Faust Says He Will Not
Change Vote; Stores
Must Go To Courts
RaLing Against Ban
Received By Laird
Letter Replica Of Opinion
Given Rep. Pack; Wine
Makes Appearance
Despite the fact that City Attor-
ney William Laird yesterday receiv-
ed the 'official ruling' he requested
from Attorney-General P a t r i c k
O'Brien declaring the East Side beer
ban void, the prospect of beer in the
campds area without an appeal to
the courts appeared lost.
Ald. William Faust (Rep., 6th
Ward), who on Monday night told
the Common Council that he would
vote for the granting of licenses to
the State Street restaurants if the
attorney-general ruled such a grant
legal, last night asserted that he had
been misunderstood, that the city
could not grant the licenses until a
court had given it the power to do
so in an official verdict. "We are in
a peculiar situation," he said. "If the
provision were merely an ordinance
it would be entirely different but it
is a charter provision and, therefore,
can only be altered by the legislature
or the people. The attorney-general
may be perfectly right in saying that
it has been repealed but it is up to a
court to decide the point." He hinted
that, if the merchants won their
fight in the Circuit Court, the city
would appeal to the Supreme Court.
The ruling which Mr. Laird re-
ceived from the attorney-general's
office was the same one which Mr.
O'Brien gave to Rep. Philip Pack a
few weeks ago and which the council
had refused to recognize as 'official'
because it had not been addressed to
the city. -Neither the attorney-gen-
eral of Mr. Thomas Ward, assistant
attorney-general in charge of liquor
cases, had any record of a letter
from Mr. Laird requesting an opinion
on Tuesday when J. Edgar Dwyer,
attorney for the State St. stores,
conferred with them. Mr. Ward said,
however, that he would investigate
the matter further. Wednesday
night, Mr. O'Brien told The Daily
that he had not found the letter.
The reply which Mr. Laird received
yesterday came from Mr. Ward's of-
fice, indicating that the latter had
found the lost letter and, without
the attorney-general's knowledge,
had sent the opinion to Mr. Laird
as an official ruling.
3.2 wine appeared in the city for
the first time yesterday, with a Main
Street grocery store selling the bev-
erage. The wine being sold was made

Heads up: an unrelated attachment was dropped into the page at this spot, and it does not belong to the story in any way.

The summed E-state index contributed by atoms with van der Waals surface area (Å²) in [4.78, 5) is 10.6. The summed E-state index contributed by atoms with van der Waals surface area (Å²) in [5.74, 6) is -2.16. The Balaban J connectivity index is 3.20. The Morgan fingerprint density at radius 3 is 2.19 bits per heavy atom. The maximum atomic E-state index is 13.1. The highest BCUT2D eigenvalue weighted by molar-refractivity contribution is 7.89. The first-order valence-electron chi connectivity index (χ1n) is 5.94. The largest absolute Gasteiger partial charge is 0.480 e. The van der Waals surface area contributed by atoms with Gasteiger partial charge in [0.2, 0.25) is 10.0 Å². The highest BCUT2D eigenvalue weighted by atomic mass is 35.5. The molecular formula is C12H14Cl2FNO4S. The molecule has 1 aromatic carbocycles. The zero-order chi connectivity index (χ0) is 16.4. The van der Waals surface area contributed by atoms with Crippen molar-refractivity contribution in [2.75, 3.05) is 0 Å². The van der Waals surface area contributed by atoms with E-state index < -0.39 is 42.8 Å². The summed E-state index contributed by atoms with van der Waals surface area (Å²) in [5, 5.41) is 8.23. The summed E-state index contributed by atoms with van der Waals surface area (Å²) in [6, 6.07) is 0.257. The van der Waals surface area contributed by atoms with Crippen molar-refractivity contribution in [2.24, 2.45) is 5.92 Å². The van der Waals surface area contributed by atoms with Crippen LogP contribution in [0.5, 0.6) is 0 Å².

of white grapes.
Attorney Dwyer last night said
that no legal action has, as yet, been
planned by the State Street mer-
hants.
Aged Woman
Is Throttled At
Murder Farm

F

WTill Appear Today

Central Agency'
Interfraternity
Selected

For New
System Is

Violet Heming, who opens today
in "Springtime for Henry," her third
consecutive seasonal appearance in
Ann Arbor, at the Lydia Mendelssohn
Theatre.t
Second Show t
Of '33 Season
OpensToday
'Springtime For Henry,'
With Four Stars, Has
Matinee Performance <
Benn Levy's gay comedy, "Spring-
time for Henry," opens this after-1
noon and evening at the Lydia Men-T
delssohn Theatre as the second pro-1
duction of the 1933 Dramatic Sea-<
son under the direction of Robert
Henderson. The matinee perfor-
mance begins at 3:15 p. m. and thet
night performance at 8:15 p. m. 1
The cast for "Springtime for
Henry" includes four distinguished
stars. Robert Loraine, the leading
English star, is cast in the role of
Mr. Jelliwell, with Rose Hobart of
stage and screen fame as his wife,
Mrs. Jelliwell. The title role of
Henry Dewlip is taken by Tom Pow-
ers of the New York Theatre Guild,4
while Violet Heming will make her
first appearance of the season as!
Henry's prim but beautiful secretary,
Miss Smith. "Springtime For Henry"
also introduces Miss Peggy Hoven-
den, ingenue of the Dramatic Sea-
son, in the role of Miss Jones.
"Springtime for Henry" is now
current at the Booth Theatre in New
York City. In it, Miss Heming will
appear for the third consecutive sea-
son in the Dramatic Festival. She is "
the only artist to be returned so
frequently, her first appearances be-
ing in "Arms and the Man" and
"Private Lives,"while last year she
was starred in John Van Druten's
"There's Always Juliet." Miss Hen-
Ing will also have the leading role of
Gilda in Noel Coward's "Design for
Living," which follows the produc-
tion of "Springtime for Henry."
"Springtime for Henry" is by Benn
Levy, distinguished English author,
who has also scored heavily in New
York with such successes as "Art
and Mrs. Bottle," "Mrs. Moonlight,"
and "The Devil Passes." Jane Cowl
was the star of the first; Edith Bar-
rett the featured player in the sec-
ond; and by further co-incidence,
Robert Loraine scored an extraor-
dinary triumph as the minister in
the third. All three artists are being
starred in the Ann Arbor theatre
festival.
Geoffrey Kerr, one of the stars of
"Design for Living," arrives in Ann'
Arbor today to begin his final re-
hearsals in the role of Leo in Cow-
ard's successful comedy.
Dean Edmonson
Off Today For
Washington

Dean Will
Help Plan
Of Council

Dean Of Students
Office Is Chosen
Student Committee Takes
Recommendation Of 4
National Secretaries
The office of the Dean of Students
was chosen as the "central agency"
to act as a clearing-house for the re-
ports which each fraternity on cam-
pus must submit in accordance with
the plan passed at the last meeting
of the Interfraternity Council, it was
announced last night by Maxwell T.
Gail, '34, chairman of the committee
created by the council to set up the
agency.
The committee, according to Gail,
went into the matter from many
angles, consulting with alumni and
students interested in the new system
and came to the conclusion that the
dean's office was the proper body
to administer the plan.
Although the committee was given
power to act on the matter without
any qualifications, the judiciary com-
mitee of the councilyesterday ap-
proved the move of setting up the
dean's office as the central agency